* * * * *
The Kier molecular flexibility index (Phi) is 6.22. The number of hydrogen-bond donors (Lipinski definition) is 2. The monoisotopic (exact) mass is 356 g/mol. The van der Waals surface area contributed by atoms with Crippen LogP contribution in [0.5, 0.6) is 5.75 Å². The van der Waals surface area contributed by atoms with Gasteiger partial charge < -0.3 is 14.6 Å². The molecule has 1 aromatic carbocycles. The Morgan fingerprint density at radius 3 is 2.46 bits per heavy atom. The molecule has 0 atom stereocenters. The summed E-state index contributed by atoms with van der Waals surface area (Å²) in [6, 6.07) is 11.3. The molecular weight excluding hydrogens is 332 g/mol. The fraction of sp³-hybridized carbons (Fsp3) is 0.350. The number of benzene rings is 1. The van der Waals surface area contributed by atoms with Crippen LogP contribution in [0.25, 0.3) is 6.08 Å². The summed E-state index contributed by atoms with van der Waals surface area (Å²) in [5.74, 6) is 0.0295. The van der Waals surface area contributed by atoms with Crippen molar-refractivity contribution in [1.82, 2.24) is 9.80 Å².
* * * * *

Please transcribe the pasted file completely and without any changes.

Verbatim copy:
The Kier molecular flexibility index (Phi) is 6.22. The number of hydrogen-bond donors (Lipinski definition) is 2. The monoisotopic (exact) mass is 356 g/mol. The van der Waals surface area contributed by atoms with Crippen LogP contribution in [0.5, 0.6) is 5.75 Å². The van der Waals surface area contributed by atoms with Gasteiger partial charge < -0.3 is 14.6 Å². The molecule has 1 aromatic carbocycles. The Morgan fingerprint density at radius 3 is 2.46 bits per heavy atom. The molecule has 0 atom stereocenters. The summed E-state index contributed by atoms with van der Waals surface area (Å²) in [6, 6.07) is 11.3. The molecular weight excluding hydrogens is 332 g/mol. The fraction of sp³-hybridized carbons (Fsp3) is 0.350. The number of benzene rings is 1. The van der Waals surface area contributed by atoms with Crippen LogP contribution in [0.25, 0.3) is 6.08 Å². The summed E-state index contributed by atoms with van der Waals surface area (Å²) in [5.74, 6) is 0.0295. The van der Waals surface area contributed by atoms with Crippen molar-refractivity contribution in [1.82, 2.24) is 9.80 Å².